A Way to Measure Micro-Stutter (?)

nsx241

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There's a great article on Techreport on the micro-stutter phenomenon.

http://techreport.com/articles.x/21516

And describes a metric that could be used to quantify it (99th percentile frame time). We all know FPS hardly captures the whole picture, so seems another metric like this could only help paint a better picture.

Interesting tidbit toward the end. Both AMD and Nvidia are working on solving this problem, though apparently Nvidia has a solution in their cards for while called frame metering.
 

samuelmorris

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Fascinating article. Props to techreport for investigating the issue properly.
 
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I always thought the older ati cards had a weird micro stutter that nvidia cards didn't exhibit. This article really does show that micro stutter is a real phenomenon and that they gnu vendors are well aware of it. Also pretty evil not telling us about it either and selling their dual gpu beasts.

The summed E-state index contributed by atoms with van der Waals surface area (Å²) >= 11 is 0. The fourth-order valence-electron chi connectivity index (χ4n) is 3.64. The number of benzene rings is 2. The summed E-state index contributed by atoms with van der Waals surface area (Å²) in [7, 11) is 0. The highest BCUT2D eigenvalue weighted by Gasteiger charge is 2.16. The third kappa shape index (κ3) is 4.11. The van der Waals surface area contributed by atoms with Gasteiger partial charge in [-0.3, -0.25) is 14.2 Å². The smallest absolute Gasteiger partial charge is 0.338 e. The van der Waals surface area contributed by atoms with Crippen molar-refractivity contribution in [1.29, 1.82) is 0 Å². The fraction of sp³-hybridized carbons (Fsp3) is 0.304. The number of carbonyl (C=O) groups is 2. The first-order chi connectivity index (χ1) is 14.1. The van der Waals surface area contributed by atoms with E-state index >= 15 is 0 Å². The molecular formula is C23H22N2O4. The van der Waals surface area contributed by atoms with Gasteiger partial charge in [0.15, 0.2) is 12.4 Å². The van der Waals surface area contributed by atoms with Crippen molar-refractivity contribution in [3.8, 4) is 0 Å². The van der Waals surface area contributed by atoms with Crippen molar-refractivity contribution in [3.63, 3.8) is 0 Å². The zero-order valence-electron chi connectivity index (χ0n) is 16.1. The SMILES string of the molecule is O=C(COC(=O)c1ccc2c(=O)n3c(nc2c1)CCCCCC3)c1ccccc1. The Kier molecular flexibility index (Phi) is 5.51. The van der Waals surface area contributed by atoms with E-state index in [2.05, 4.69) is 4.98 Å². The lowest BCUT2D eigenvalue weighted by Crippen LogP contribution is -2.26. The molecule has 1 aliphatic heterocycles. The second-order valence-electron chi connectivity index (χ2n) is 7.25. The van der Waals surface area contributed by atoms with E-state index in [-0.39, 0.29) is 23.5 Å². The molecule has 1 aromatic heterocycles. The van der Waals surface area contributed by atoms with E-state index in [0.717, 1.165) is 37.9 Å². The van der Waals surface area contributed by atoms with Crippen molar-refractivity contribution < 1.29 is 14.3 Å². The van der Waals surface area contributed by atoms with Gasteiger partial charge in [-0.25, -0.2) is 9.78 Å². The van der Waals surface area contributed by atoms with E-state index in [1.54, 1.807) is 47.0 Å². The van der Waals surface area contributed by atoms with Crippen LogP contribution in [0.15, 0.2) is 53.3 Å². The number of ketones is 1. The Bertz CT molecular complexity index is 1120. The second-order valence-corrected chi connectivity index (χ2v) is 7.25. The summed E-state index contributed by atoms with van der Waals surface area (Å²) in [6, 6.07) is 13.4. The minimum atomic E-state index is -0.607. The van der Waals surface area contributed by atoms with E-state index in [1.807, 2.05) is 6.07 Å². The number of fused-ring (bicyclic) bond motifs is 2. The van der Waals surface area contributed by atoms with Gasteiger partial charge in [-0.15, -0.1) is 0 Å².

samuelmorris

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I don't remember it being an issue in every game, but the HD3870 microstutter in FEAR was a damn outrage even with a single card. It made 70-80fps feel like 15. As soon as I upgraded to a 512MB HD4870 the stutter was completely gone, even at twice the detail level.
 

vengence

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It's a great article. Saw it on /. and came here to see if it had been posted yet. Looks like it has.
 

GotNoRice

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Interesting article for sure, but there are a few things that still leave some questions in my mind.

-What they identify as "Micro-stutter" seems to be completely different from game to game with single-GPU cards regularly showing the same problem. In some games single-GPU cards appear to show the problem even worse. The author didn't seem to know why this was the case or even what was really going on.